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Mesoscale Data AssimilationMesoscale Data Assimilationfor NACPfor NACP
Scott DenningDusanka Zupanski
Marek Uliasz
Evolving in-situ COEvolving in-situ CO22 Network Network
Figure 2: Continuous calibrated CO2 mixing ratio sites to be used for dataassimilation. Sites for which we currently have hourly data are in red. Sites forwhich we anticipate data soon are in blue.
Figure 3: Daily minimum CO2 mixing ratio for 6 observing sites in 2004.
• 13 sites in 2005, maybe 20 by 2007 (NOAA?)
• Big synoptic variations and spatial gradients!
COCO22 Modeling in GEOS4 Modeling in GEOS4• Offline coupling: SiB driven
by NDVI and GEOSsurface weather
• Hourly SiB fluxesprescribed as LBC
• Offline tracer transportusing PCTM driven byGEOS winds, convection,and turbulence
• Reasonable variability atseasonal, diurnal, andsynoptic time scales (r2 =.66)
340350360370380390
150 160 170 180
obs
sim
340350360370380390
180 190 200 210
340350360370380390
210 220 230 240
June 2004
July
August
1° x 1.25 ° grid
Measured NEE of COMeasured NEE of CO22 (WLEF) (WLEF)
• Coherent diurnal cycles, but …• Day-to-day variability of ~ factor of 2 due to passing
weather disturbances• How to specify temporal autocorrelation in inversions?
COCO22 Asssimilation Asssimilation
• Fine-scale variations (hourly, 20-km pixels)from weather forcing, NDVI as processedby forward model logic
• Multiplicative biases (10-day, 100-kmpixels) derived by inversion of hourly [CO2]
FCO2 (x, y,t) = !R (x, y)R(x, y,t) − !A (x, y)A(x, y,t))
Ck ,m = !R,i, jRi, j ,nCk ,m,i, j ,n* + !A,i, jAi, j ,nCk ,m,i, j ,n
*( )i, j ,n∑ ∆t f∆x∆y + CIN ,k ,m
where k = tower numberm = sampling timen = flux release timei, j = source grid cells
Data Assimilation Set-UpData Assimilation Set-UpDiscrete stochastic-dynamic model
Dusanka Zupanski, CIRA/[email protected]
Discrete stochastic observation model
111 )()( : −−− += kkkk wxGxMxM
w k-1 – model error (stochastic forcing)
M – non-linear dynamic (RAMS-SiB-BGC) model
G – model (matrix) reflecting the state dependence of model error
kkk xHy !+= )( :D
! k – measurement + representativeness error
H – non-linear observation operator (M M "" D D )
min]([]([21
][)(][21 11 =−−+−−= −−
obsT
obsbfT
b HHJ yxRyxxxxx ))P
(1) State estimate (optimal solution):
)()( 1bobs
TTba xyRPPxxx HHHH −++== −
(2) Estimate of the uncertainty of the solution:
TTaf GGQMMPP +=
Tji
jif MMMM )]()()][()([)( , xpxxpxP −+−+=ENSEMBLE KALMAN FILTER or EnsDA APPROACH
In EnsDA solution is defined in ensemble subspace (reduced rank problem) !
KALMAN FILTER APPROACH
MAXIMUM LIKELIHOOD ESTIMATE (VARIATIONAL APPROACH ):
MINIMUM VARIANCE ESTIMATE (KALMAN FILTER APPROACH ):
DATA ASSIMILATION EQUATIONS:DATA ASSIMILATION EQUATIONS:
Mesoscale Ensemble CDASMesoscale Ensemble CDAS(synthetic data experiment)(synthetic data experiment)
• SiB-RAMS weather, GPP,respiration, atmospheric[CO2]
• Sample modelatmosphere at 11 towerseach hour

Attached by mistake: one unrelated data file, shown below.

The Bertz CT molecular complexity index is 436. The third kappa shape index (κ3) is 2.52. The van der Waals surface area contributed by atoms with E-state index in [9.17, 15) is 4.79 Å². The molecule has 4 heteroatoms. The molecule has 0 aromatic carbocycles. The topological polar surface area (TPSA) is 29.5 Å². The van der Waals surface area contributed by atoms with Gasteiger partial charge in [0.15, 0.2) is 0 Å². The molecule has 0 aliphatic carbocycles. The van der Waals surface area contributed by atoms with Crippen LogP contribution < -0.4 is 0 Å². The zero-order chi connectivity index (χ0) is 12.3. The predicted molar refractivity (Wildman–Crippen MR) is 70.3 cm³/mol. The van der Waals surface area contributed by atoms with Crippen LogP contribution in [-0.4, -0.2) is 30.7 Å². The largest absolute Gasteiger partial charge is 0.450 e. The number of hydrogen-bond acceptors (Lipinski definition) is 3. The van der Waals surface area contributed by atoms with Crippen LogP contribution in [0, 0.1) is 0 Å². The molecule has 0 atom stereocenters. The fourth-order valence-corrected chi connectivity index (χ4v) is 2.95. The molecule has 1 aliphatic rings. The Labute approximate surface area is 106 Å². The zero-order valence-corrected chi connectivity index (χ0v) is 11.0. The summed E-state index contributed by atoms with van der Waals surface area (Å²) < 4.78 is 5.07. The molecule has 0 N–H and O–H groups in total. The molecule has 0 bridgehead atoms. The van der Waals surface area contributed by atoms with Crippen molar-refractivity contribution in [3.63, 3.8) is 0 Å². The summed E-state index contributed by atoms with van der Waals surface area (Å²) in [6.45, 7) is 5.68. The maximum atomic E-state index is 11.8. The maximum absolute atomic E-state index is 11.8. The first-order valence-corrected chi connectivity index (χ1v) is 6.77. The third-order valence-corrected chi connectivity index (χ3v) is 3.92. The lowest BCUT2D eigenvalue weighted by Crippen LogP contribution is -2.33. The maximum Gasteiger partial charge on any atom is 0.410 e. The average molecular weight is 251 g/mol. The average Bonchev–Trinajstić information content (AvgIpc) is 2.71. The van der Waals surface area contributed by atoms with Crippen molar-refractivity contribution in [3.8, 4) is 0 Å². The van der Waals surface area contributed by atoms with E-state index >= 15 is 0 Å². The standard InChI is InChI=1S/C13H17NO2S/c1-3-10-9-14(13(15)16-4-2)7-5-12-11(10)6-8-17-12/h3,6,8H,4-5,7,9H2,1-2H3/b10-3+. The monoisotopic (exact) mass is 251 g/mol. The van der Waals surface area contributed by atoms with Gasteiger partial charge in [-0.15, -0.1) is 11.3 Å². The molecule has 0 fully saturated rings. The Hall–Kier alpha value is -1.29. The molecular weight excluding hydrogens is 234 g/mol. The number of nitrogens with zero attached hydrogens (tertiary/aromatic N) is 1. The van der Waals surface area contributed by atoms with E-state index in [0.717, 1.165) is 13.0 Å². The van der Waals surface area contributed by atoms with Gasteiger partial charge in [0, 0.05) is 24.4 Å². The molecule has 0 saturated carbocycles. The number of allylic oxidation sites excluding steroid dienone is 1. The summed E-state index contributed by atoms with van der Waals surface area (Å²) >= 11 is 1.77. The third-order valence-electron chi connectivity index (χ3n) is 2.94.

• Estimate biases in GPPand resp every 10 days on100 km grid (5800 x3800 km domain)
• Smaller ensembles ~stable w/ covariancelocalization and5 ∆x smoothing
N=4408 N=100
$R N=4408 N=100$R
$GPP $GPP
Coupled Modeling and Assimilation SystemCoupled Modeling and Assimilation System
CSU RAMS
Radiation
Clouds
CO2 Transport and Mixing Ratio
Winds
Surface layerPrecipitationPBL
(T, q)
Eddy covariance H, LE, NEEObserved snow coverObserved soil moisture & T
Sat fire products
MODIS LAI/fPAR
MODIS land cover
Soil texture maps
LateralBoundaryConditions
Fossil fuel emissionsAir-sea gas flux
Biogeochemistry
Microbial poolsLitter pools
Slow soil C
RootsWoodLeaves
passive soil C
allocation autotrophic resp
heterotrophicresp
SiB3
Snow (0-5 layers)
Photosynthesis
Soil T & moisture (10 layers)
Canopy air spaceSfc TLeaf T
H LE NEE
CO2CO2
Ecosystem inventory data
Observed weatherObserved CO2 (timeseries, flasks, sat)Wind profilers, ceilometers
Input Data Evaluation Data
Ring of TowersRing of Towers
• inexpensiveinstrumentsdeployed onsix 75-mtowers in2004
• ~200 kmradius
• 1-minutedata May-August
Ring of Towers DataRing of Towers Datamid-day onlymid-day only June 9- July 5, 2004June 9- July 5, 2004
Mid-Day CO2: June 9 - July 5
350
355
360
365
370
375
380
385
1 3 5 7 9 11 13 15 17 19 21 23 25 27
brule
fence
redcliff
wittenberg
WLEF
LEF396
sylvania
5 ppm over 200 kmu ~ 10 m/s∆z ~ 1500 m~ 13 µmol m-2 s-1
Mid-Cont Intensive Plans?Mid-Cont Intensive Plans?
• Technical capability to do high-resolutionnested-grid simulations or assimmilationsfor the MCI– E.g., 10 km weather, NEE, CO2 over MCI domain
during growing season– cloud-resolving (1-km) for ~ a week
• We are not funded to do this, but willpropose it to DOE TCO
• Detailed comparison to towers, fluxaircraft, MINT airborne data
Footprints from RUC-13Footprints from RUC-13
% ∆x = 13 km,∆t = 1 hr
• Archiving u, v, w,cloud flux, TKEevery hour forwhole domain
• LPDM forNACP towers
• Infl functiongeneration viaweb interfaceavailable to all by2007
Process-Based Fossil Fuel EmissionsProcess-Based Fossil Fuel Emissions(K. Gurney, PI)(K. Gurney, PI)
• Combine inventory data and process attributes to constructdetailed space and time dependent emissions of fossil fuel CO2
and CO
• Database/model has three classes of inputs:– Point sources (e.g., power plants, smelters)– Mobile sources (vehicle emissions)– Area sources (e.g., residential sources)
• Resolution: 36 km, hourly downscale from roads, points, lights, pop’n?
• Optimize parameters in emissions model(s) using transport inRAMS and observed [CO]
Modules
Area source
Point source
Vehicle
Biogenic
nonroad